But many others didn't. I don't think those that voted against it are ignorant they just have different beliefs in whom marriage should be between. Denying them their say is not right either.

    In the end the majority will have spoken, however rightor wrong it maybe.
     
  12. CalBoy macrumors 604

    CalBoy

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    #12
    Well the two votes were different.

    In California there was a constitutional amendment, which means that the legislature needn't "pass" anything to overturn it; the voters must simply vote to repeal Prop 8 at some point in the future.

    In Maine, the people exercised their right to a "People's Veto." Maine's legislature can at any time pass this law again, however, given the political capital it takes to pass a law, the legislature will probably avoid touching this for at least a full calendar year. At that point in time, the "Protect Marriage" (I'm still not sure how you "protect" marriage-do you hire counselors to go around the country, try to ban divorce, encourage intimacy? Or do you just go around pushing votes that don't affect you?) people will have to reassess whether or not Maine is worth the fight. They expended $2.5 million+ to get this law overturned. Are religious organizations going to keep footing the bill for these battles? Given the increasing costs and marginal returns (in fact, negative returns-gay marriage votes have been getting closer and closer as time goes on), they will have to decide at some point that a state isn't worth while, and then the sky will "fall" as it were.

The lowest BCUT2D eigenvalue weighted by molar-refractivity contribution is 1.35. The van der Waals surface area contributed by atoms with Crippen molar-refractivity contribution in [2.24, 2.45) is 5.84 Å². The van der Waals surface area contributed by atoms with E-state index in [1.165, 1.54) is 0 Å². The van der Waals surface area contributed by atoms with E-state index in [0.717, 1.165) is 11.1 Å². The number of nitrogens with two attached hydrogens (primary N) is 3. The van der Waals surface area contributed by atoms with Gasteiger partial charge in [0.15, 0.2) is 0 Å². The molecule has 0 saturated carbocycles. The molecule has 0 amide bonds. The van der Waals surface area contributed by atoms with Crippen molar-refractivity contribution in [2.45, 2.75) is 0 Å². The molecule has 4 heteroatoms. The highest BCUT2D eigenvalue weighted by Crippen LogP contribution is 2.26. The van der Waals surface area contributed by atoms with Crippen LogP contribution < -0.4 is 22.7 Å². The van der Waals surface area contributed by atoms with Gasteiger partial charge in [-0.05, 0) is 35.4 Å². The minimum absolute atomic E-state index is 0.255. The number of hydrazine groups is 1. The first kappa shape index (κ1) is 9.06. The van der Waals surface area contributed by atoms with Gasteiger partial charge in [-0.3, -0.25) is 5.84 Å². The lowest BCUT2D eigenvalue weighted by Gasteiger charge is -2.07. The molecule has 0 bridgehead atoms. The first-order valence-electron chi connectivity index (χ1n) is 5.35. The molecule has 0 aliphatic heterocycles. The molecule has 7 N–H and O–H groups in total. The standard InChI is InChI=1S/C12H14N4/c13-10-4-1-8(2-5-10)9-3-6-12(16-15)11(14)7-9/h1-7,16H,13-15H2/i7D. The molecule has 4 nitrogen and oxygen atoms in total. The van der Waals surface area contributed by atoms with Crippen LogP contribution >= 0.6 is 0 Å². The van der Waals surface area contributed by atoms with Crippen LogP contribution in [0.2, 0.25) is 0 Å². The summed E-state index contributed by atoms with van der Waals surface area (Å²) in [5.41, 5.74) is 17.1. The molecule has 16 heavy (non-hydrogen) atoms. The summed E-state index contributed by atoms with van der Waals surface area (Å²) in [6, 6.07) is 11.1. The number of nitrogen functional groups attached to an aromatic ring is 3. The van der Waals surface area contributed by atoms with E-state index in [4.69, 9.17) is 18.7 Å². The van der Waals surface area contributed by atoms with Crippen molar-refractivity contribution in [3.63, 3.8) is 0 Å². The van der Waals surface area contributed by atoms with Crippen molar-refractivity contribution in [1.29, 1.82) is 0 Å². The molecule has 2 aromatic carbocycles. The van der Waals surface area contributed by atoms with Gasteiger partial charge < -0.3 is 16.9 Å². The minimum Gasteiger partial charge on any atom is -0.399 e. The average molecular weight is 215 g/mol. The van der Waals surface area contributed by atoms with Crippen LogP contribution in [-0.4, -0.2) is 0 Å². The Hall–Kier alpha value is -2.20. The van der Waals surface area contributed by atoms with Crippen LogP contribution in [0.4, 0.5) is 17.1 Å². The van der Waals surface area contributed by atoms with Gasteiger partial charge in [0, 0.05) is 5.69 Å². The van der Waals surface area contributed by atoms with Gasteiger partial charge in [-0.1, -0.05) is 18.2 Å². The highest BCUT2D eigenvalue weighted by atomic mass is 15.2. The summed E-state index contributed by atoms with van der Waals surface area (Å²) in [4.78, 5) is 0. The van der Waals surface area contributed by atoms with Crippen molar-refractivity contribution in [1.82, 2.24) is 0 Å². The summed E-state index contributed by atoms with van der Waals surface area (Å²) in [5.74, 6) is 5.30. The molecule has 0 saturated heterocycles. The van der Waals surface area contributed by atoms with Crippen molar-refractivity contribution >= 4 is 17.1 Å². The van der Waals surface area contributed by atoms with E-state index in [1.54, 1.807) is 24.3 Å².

Now, there is some good news. It seems Washington has retained legislation that grants full marriage rights (but not the name) to couples in Washington. Now this could easily change still, but so far it looks more promising than Question 1.
     
  13. todd2000 thread starter macrumors 68000

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    #13
    I know I just didn't explain it in my post. Compared to CA, this is easy to "undo." At least until the next vote. Hopefully that won't be till 2012, which might work more in our favor.
     
  14. Beric macrumors 68020

    Beric

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    #14
    Sorry, but I couldn't care less what the color of someone's skin is. It doesn't matter, period. However, their sex (male or female) is important both for biological functions, social arrangements, and emotional decisions. In other words, we're different, and there's no denying it. Discrimination on the basis of sex is perfectly acceptable and legal in certain situations, such as privacy in restrooms from the other sex, or pregnant women getting certain rights in relation to not losing their job, while men clearly do not receive such rights.